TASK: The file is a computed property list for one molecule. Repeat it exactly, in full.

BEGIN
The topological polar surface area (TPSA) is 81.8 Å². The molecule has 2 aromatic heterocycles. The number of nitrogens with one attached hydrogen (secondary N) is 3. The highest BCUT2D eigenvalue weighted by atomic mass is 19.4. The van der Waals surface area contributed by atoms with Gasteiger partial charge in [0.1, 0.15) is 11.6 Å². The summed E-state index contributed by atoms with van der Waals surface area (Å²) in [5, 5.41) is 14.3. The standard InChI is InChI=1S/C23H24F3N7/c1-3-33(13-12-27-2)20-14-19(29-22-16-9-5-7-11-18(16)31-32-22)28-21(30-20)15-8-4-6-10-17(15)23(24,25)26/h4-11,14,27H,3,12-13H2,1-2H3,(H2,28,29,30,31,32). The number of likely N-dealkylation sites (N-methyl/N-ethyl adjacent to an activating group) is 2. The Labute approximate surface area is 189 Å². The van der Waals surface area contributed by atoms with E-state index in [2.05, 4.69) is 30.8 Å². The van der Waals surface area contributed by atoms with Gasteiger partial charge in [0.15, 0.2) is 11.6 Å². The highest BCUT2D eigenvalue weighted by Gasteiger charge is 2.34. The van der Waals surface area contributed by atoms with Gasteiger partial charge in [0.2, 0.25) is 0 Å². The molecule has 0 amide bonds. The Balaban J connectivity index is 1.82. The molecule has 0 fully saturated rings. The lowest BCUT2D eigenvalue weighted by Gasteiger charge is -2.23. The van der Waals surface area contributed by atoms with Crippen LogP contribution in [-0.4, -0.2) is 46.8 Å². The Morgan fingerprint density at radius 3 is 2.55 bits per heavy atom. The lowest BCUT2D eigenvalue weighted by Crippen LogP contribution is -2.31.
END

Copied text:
The topological polar surface area (TPSA) is 81.8 Å². The molecule has 2 aromatic heterocycles. The number of nitrogens with one attached hydrogen (secondary N) is 3. The highest BCUT2D eigenvalue weighted by atomic mass is 19.4. The van der Waals surface area contributed by atoms with Gasteiger partial charge in [0.1, 0.15) is 11.6 Å². The summed E-state index contributed by atoms with van der Waals surface area (Å²) in [5, 5.41) is 14.3. The standard InChI is InChI=1S/C23H24F3N7/c1-3-33(13-12-27-2)20-14-19(29-22-16-9-5-7-11-18(16)31-32-22)28-21(30-20)15-8-4-6-10-17(15)23(24,25)26/h4-11,14,27H,3,12-13H2,1-2H3,(H2,28,29,30,31,32). The number of likely N-dealkylation sites (N-methyl/N-ethyl adjacent to an activating group) is 2. The Labute approximate surface area is 189 Å². The van der Waals surface area contributed by atoms with E-state index in [2.05, 4.69) is 30.8 Å². The van der Waals surface area contributed by atoms with Gasteiger partial charge in [0.15, 0.2) is 11.6 Å². The highest BCUT2D eigenvalue weighted by Gasteiger charge is 2.34. The van der Waals surface area contributed by atoms with Gasteiger partial charge in [0.2, 0.25) is 0 Å². The molecule has 0 amide bonds. The Balaban J connectivity index is 1.82. The molecule has 0 fully saturated rings. The lowest BCUT2D eigenvalue weighted by Gasteiger charge is -2.23. The van der Waals surface area contributed by atoms with Crippen LogP contribution in [-0.4, -0.2) is 46.8 Å². The Morgan fingerprint density at radius 3 is 2.55 bits per heavy atom. The lowest BCUT2D eigenvalue weighted by Crippen LogP contribution is -2.31.